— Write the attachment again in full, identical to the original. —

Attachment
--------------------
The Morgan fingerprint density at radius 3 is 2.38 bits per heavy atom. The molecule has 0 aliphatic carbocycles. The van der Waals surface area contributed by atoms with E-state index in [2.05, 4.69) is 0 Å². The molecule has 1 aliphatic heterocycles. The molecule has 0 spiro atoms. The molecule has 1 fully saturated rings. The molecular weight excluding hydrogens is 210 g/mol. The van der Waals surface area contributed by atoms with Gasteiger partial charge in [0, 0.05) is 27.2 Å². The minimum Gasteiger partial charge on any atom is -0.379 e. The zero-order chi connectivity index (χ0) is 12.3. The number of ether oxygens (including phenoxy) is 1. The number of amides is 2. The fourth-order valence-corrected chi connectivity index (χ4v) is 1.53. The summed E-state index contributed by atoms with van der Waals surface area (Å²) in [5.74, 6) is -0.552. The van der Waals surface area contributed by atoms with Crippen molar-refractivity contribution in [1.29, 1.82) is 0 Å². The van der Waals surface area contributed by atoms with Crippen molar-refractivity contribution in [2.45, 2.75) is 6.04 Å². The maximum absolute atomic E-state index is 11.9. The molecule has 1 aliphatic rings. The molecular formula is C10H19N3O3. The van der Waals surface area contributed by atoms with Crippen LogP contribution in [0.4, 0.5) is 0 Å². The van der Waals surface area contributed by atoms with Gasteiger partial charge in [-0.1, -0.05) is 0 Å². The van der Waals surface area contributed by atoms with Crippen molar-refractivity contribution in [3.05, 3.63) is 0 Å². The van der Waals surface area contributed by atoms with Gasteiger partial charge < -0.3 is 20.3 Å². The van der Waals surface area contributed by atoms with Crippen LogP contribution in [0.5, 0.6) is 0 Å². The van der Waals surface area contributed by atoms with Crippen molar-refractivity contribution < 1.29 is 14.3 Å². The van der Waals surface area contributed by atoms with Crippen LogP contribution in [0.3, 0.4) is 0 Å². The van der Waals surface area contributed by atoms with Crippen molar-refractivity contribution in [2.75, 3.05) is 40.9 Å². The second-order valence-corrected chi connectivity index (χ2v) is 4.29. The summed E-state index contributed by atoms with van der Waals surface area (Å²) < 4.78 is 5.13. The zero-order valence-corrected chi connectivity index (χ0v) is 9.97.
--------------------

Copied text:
The Morgan fingerprint density at radius 3 is 2.38 bits per heavy atom. The molecule has 0 aliphatic carbocycles. The van der Waals surface area contributed by atoms with E-state index in [2.05, 4.69) is 0 Å². The molecule has 1 aliphatic heterocycles. The molecule has 0 spiro atoms. The molecule has 1 fully saturated rings. The molecular weight excluding hydrogens is 210 g/mol. The van der Waals surface area contributed by atoms with Gasteiger partial charge in [0, 0.05) is 27.2 Å². The minimum Gasteiger partial charge on any atom is -0.379 e. The zero-order chi connectivity index (χ0) is 12.3. The number of ether oxygens (including phenoxy) is 1. The number of amides is 2. The fourth-order valence-corrected chi connectivity index (χ4v) is 1.53. The summed E-state index contributed by atoms with van der Waals surface area (Å²) in [5.74, 6) is -0.552. The van der Waals surface area contributed by atoms with Crippen molar-refractivity contribution in [1.29, 1.82) is 0 Å². The van der Waals surface area contributed by atoms with Crippen molar-refractivity contribution in [2.45, 2.75) is 6.04 Å². The maximum absolute atomic E-state index is 11.9. The molecule has 1 aliphatic rings. The molecular formula is C10H19N3O3. The van der Waals surface area contributed by atoms with Crippen LogP contribution in [0.4, 0.5) is 0 Å². The van der Waals surface area contributed by atoms with Gasteiger partial charge in [-0.1, -0.05) is 0 Å². The van der Waals surface area contributed by atoms with Crippen molar-refractivity contribution in [3.05, 3.63) is 0 Å². The van der Waals surface area contributed by atoms with Gasteiger partial charge < -0.3 is 20.3 Å². The van der Waals surface area contributed by atoms with Crippen LogP contribution in [0.5, 0.6) is 0 Å². The van der Waals surface area contributed by atoms with Crippen molar-refractivity contribution < 1.29 is 14.3 Å². The van der Waals surface area contributed by atoms with Crippen LogP contribution in [0.3, 0.4) is 0 Å². The van der Waals surface area contributed by atoms with Crippen molar-refractivity contribution in [2.75, 3.05) is 40.9 Å². The second-order valence-corrected chi connectivity index (χ2v) is 4.29. The summed E-state index contributed by atoms with van der Waals surface area (Å²) < 4.78 is 5.13. The zero-order valence-corrected chi connectivity index (χ0v) is 9.97.